• Offering younger workers a target for their HSA savings, and 
  • Creating a transition opportunity for older workers by offering access to tax-favored medical coverage. 

My final bet: If you offer HSA-capable health options and employer-sponsored, retiree-pay-all, fully-insured, Medicare Advantage and/or Medicare Supplement coverage10, you won’t regret it. And nor will your employees!

PSCA will conduct a webinar on July 25th to review the results of our Health Savings Account (HSA) survey. The HSA is the most valuable benefits tax preference offered in the Internal Revenue Code – a worker’s most tax-efficient opportunity to accumulate assets for funding medical costs in retirement!

Save the Date — 2020 PSCA National Conference! May 13–15, 2020 at Hilton Riverside in New Orleans, LA

We are providing this information to you solely in our capacity as individuals with knowledge and experience in the retirement industry and not as legal advice. The issues presented here may have legal implications. We recommend discussing these matters with your legal counsel before choosing a course of action. This memorandum (email, publication, etc.) was prepared to support the informational needs of the Plan Sponsor Council of America on the issues discussed. If this memorandum is shared, recipients should understand that (1) the memo focuses on the needs of our association and the issues of interest to association members, and (2) it is not (and you/others should not use it as a substitute for) legal, accounting, actuarial, or other professional advice.

IRS CIRCULAR 230 NOTICE: Any advice contained in this document was not intended or written to be used and cannot be used by the recipient or any other person, for the purpose of avoiding any Internal Revenue Code penalties that may be imposed on such person [or to promote, market or recommend any transaction or subject addressed herein]. Recipients of this document should seek advice based on their particular circumstances from an independent tax advisor.

1Ben Franklin
2Wikipedia, Herbert Stein. Stein propounded Stein's Law, which he expressed in 1976 after analyzing economic trends (such as rising U.S. Federal debt in proportion to GDP, or increasing international balance of payments deficits, in his analysis). If such a process is limited by external factors, there is no urgency for government intervention to stop it, much less to make it stop immediately; it will stop of its own accord. Accessed 7/4/19 at:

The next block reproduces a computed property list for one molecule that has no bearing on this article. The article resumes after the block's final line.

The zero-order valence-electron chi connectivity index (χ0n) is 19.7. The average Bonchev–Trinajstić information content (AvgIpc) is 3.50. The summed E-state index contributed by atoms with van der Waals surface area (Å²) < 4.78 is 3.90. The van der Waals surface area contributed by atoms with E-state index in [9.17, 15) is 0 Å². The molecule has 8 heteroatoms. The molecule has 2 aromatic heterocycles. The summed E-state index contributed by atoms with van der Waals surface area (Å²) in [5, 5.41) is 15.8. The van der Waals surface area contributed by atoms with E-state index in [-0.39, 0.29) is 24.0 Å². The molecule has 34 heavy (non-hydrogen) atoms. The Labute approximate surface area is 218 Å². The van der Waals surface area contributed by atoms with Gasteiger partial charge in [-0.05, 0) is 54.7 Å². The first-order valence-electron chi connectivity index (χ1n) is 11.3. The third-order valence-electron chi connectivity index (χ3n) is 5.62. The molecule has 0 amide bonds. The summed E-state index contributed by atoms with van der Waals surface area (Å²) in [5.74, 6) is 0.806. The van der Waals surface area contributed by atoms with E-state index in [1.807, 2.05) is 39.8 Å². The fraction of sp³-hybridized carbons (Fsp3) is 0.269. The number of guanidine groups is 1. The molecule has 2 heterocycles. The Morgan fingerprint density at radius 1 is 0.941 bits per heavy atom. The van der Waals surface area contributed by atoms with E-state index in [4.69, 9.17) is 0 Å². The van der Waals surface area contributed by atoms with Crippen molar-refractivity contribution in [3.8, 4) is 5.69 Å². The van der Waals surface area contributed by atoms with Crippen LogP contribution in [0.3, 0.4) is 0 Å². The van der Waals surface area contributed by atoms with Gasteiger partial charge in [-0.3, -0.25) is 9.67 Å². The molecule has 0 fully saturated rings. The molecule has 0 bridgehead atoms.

3Board of Trustees, 2019 Annual Report of the Boards of Trustees of the Federal Hospital Insurance and Federal Supplementary Medical Insurance Trust Funds, 4/22/19, Accessed 7/4/19 at:
4K. Forsythe, Empower, G. Kvadus, Optum, M. Ikard, Atrium Health, Health Savings Accounts: Retirement Superhero in Disguise, 2019 PSCA National Conference, May 2019; See also: J. Towarnicky, Marvel-ous! The HSA: A Retirement Superhero in Disguise, 4/23/19, Accessed 7/4/19 at:
5J. Towarnicky, Impediments to Saving for Retirement – The Barriers, Part 1, 11/5/18, Accessed 7/4/19 at:
6Federal Reserve Board, Report on the Economic Well-Being of U.S. Households, 5/23/19, Accessed 7/4/19 at:
7American Payroll Association, Getting Paid in America, September 2018. See Question 6 where 71% of responding workers confirmed that they would have some or significant difficulty meeting their current financial obligations if their next paycheck was delayed one week! Accessed 7/4/19 at:
8P. Fronstin, M. C. Roebuck, Do Accumulating HSA Balances Affect Use of Health Care Services and Spending? 5/23/19, Accessed 7/4/19 at:
9J. Towarnicky, But I Repeat Myself – You Should Offer a Fully-Insured, Retiree-Pay-All, Employer-Sponsored, Medicare Advantage Option to Retirees, 2/7/19, Accessed 7/4/19 at:
10Carefully, including a reservation of rights clause that would allow you to terminate the coverage at any time.